Artificial ventilation is provided under circumstances in which a sufficient gas exchange cannot be secured by the patient’s own respiratory function. Artificial ventilation might be supportive or completely controlled by the respirator. Within the last few years a large variety of different respiratory modes have been established in critical care medicine, clinical anesthesia and pneumonology to offer optimal ventilatory support under any circumstances. The challenge of artificial ventilation increases dramatically when the lung itself is affected of the patient’s disease. In critical care medicine, the acute respiratory distress syndrome (ARDS) is one of the most important diseases which influence the outcome of these critically ill patients. ARDS represents a syndrome which is defined by an inhomogeneous distribution of ventilation and perfusion (V/P) followed by low oxygenation (oxygenation index, PaO2/FIO2 200) without cardiac dysfunction (wedge pressure 18 mmHg).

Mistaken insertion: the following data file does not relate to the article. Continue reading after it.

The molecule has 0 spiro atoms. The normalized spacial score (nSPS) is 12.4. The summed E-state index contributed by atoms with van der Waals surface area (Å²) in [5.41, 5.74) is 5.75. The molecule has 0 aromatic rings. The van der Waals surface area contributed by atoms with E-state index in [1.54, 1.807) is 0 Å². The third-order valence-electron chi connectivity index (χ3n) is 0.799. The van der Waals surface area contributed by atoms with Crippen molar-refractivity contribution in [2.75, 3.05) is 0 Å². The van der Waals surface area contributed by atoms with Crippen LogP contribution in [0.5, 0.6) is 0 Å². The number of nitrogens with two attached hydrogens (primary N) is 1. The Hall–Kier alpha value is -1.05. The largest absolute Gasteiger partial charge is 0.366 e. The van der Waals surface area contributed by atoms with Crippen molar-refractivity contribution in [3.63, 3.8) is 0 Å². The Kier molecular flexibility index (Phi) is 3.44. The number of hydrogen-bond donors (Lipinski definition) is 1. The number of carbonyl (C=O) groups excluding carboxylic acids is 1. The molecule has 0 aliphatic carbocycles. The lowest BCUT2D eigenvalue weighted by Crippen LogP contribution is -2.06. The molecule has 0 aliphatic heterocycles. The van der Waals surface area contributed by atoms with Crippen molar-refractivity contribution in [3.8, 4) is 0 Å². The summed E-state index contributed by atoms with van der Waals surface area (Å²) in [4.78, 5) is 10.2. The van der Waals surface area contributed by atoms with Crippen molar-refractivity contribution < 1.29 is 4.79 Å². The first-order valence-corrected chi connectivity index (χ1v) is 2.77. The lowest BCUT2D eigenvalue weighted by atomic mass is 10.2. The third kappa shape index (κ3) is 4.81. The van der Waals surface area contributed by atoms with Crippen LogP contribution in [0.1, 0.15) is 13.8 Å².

KeywordsAcute Lung Injury Acute Respiratory Distress Syndrome Electrical Impedance Tomography Respir Crit Acute Respiratory Distress Syndrome Patient
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